My research interests broadly focus on the problem of soil and water pollution due to human activity, and how engineered systems can help preventing these contaminants from affecting both environmental and human health. My work so far as an environmental engineer from Chile has focused on developing mathematical tools for simulating the transport and fate of sediments and sediment-bound pollutants during runoff events for various climate, soil and topographic conditions, while also simulating best management practices (BMP) for preventing soil degradation and pollutant transport downstream. Currently, I am investigating one particular BMP called phytoextraction for preventing the transport of heavy metals derived from old mine tailings, which are the source of many of the water quality problems in the Bay Area and in many countries worldwide. My goal is to develop a mathematical model for predicting the effectiveness of phytoextraction for removing heavy metals from the soil under a wide variety of soils, climates and vegetation in order to determine if this BMP is a feasible solution for the water quality problems associated to mine tailings. Moreover, if high extraction rates are observed, such those found in literature for specific hyperaccumulators, I want to assess the economical benefit of reclaiming the extracted ores to determine whether phytoextraction (or phytomining in this case) can actually become a profitable BMP.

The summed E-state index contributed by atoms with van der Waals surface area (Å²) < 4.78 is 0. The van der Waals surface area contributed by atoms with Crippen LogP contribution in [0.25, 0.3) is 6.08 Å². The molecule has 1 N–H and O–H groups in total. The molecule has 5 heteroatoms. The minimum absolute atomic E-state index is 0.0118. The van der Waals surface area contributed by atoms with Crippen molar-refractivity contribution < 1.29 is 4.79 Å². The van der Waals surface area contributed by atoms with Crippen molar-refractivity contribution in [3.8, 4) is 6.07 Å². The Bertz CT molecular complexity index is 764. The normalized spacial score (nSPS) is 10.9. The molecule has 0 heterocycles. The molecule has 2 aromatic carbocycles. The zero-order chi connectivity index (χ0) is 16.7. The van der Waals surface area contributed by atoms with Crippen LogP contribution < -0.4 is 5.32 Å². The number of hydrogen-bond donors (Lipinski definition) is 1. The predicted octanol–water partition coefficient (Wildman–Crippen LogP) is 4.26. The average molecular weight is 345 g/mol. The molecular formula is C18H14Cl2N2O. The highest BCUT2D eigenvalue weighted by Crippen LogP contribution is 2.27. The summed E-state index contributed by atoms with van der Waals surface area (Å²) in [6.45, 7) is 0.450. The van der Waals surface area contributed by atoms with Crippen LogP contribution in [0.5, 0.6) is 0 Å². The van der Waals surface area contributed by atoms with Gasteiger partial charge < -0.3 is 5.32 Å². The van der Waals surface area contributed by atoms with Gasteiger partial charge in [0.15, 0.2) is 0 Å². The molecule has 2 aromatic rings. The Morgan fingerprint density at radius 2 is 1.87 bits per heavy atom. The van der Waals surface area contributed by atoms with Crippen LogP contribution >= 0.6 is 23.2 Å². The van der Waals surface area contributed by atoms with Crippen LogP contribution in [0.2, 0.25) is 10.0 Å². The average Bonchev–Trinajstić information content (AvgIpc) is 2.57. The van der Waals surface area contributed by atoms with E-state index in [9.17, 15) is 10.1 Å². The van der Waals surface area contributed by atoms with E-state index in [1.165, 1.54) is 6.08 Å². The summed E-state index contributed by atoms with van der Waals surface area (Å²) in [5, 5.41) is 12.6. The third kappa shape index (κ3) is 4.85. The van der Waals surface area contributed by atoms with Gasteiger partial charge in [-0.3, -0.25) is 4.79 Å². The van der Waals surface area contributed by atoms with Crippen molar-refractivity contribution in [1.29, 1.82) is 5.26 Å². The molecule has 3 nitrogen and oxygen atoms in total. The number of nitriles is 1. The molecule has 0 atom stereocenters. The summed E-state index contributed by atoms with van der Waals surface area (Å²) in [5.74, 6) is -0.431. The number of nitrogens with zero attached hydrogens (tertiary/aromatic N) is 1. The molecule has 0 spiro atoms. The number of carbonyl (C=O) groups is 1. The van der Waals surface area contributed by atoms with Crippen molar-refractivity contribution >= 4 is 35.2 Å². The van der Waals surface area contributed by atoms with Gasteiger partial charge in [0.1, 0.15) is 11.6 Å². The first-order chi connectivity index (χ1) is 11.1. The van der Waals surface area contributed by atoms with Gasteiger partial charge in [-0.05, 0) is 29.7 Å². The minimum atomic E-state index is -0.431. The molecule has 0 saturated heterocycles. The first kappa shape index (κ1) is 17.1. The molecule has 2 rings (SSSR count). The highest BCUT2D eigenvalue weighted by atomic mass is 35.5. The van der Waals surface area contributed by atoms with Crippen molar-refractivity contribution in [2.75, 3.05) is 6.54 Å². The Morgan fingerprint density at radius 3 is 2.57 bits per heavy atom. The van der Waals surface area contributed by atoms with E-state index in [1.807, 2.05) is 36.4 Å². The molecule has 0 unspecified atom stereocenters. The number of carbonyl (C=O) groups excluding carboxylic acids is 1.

Lobo, G.P., Bonilla, C.A., Effect of temporal resolution on rainfall erosivity estimates in zones of precipitation caused by frontal systems, Catena, 135, 202–207.
Lobo, G.P., Bonilla, C.A., Sensitivity analysis of kinetic energy-intensity relationships and maximum rainfall intensities on rainfall erosivity using a long-term precipitation dataset, Journal of Hydrology, 527, 788–793.
Lobo, G.P., Frankenberger, J.R., Flanagan, D.C., Bonilla, C.A., Evaluation and Improvement of the CLIGEN Model for Storm and Rainfall Erosivity Generation in Central Chile, Catena, 127, 206 – 213.
Honors and Awards
Fulbright Grant, Hellman Award, Chilean Society of Hydraulic Engineering SOCHID Award
Mailing addressDepartment of Environmental Science, Policy, & Management
130 Mulford Hall #3114
Berkeley, CA 94720
@ESPM UC Berkeley
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El Niño and changing climates threaten the livelihood of rain forests in the Southern Hemisphere. Researchers conti… https://t.co/t8wqpGKMdA